Google confirms that the leaked search documents are real

A batch of 2,500 leaked internal Google documents filled with details about the data the company collects are authentic, the company confirmed today. So far, Google has refused to comment on the materials.

The documents in question include details of the data Google tracks, some of which could be used in its closely guarded search ranking algorithm. The documents provide an unprecedented — though still mysterious — look under the hood of one of the most important systems shaping the Web.

“We would caution against making inaccurate assumptions about search based on out-of-context, outdated or incomplete information,” Google spokesman Davis Thompson said. the edge In an email message. “We share comprehensive information about how the research works and the types of factors our systems weigh, while also working to protect the integrity of our results from manipulation.”

The existence of the leaked material was first made clear by search engine optimization (SEO) experts. Rand Fishkin And Mike King, who published preliminary analyzes of the documents and their contents earlier this week. Google did not respond to the edgeMultiple requests for comment yesterday about the authenticity of the leak.

The leak will likely cause ripples across the SEO industry.

The leaked materials indicate that Google is collecting and possibly using data that company representatives said does not contribute to web page rankings in Google Search, such as clicks, Chrome user data, and more. Thousands of pages of documents serve as a repository of information for Google employees, but it’s not clear what detailed pieces of data are actually used to classify search content — the information may be outdated, used strictly for training purposes, or collected but not used for research specifically . The documents also do not reveal how the various elements in the search were weighted, if at all.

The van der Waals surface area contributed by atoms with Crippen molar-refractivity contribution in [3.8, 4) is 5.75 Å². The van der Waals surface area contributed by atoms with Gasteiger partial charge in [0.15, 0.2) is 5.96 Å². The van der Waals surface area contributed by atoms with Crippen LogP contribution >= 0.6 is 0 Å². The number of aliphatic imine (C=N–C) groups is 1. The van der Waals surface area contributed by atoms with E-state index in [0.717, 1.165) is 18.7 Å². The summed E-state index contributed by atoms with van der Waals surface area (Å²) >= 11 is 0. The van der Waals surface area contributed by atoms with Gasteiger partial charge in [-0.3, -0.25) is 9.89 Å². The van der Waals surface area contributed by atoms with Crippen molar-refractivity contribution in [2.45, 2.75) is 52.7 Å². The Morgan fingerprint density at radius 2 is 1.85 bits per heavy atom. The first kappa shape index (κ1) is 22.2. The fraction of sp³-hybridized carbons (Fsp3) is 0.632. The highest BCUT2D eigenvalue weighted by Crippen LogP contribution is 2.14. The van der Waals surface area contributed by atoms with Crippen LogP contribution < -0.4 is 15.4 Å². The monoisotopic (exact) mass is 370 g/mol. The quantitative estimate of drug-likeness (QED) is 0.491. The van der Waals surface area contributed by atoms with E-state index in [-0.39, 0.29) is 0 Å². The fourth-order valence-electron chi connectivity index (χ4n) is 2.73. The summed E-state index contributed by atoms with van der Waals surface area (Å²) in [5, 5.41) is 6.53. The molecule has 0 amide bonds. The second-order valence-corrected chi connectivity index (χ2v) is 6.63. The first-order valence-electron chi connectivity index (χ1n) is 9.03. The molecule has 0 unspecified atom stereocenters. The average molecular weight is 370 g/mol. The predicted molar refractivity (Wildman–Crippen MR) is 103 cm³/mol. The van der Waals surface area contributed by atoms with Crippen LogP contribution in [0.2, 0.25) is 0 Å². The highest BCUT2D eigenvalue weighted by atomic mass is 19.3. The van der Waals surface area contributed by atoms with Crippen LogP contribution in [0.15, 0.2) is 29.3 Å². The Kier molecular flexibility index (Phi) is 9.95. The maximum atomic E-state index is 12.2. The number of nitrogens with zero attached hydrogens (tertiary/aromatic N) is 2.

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However, information made public is likely to cause ripples across the SEO, marketing, and publishing industries. Google is usually very secretive about how its search algorithm works, but these documents – along with recent testimony in an antitrust case brought by the US Department of Justice – have provided more clarity about the signals Google considers when it comes to ranking websites. .

The choices Google makes in search have a profound impact on anyone who relies on the Web for their business, from small independent publishers to restaurants to online stores. In turn, an industry of people hoping to crack the code or outsmart the algorithm has emerged, providing sometimes conflicting answers. Google’s ambiguity and word redaction haven’t helped, but the flow of internal documents offers, at least, a sense of what the company that dominates the Internet is thinking.

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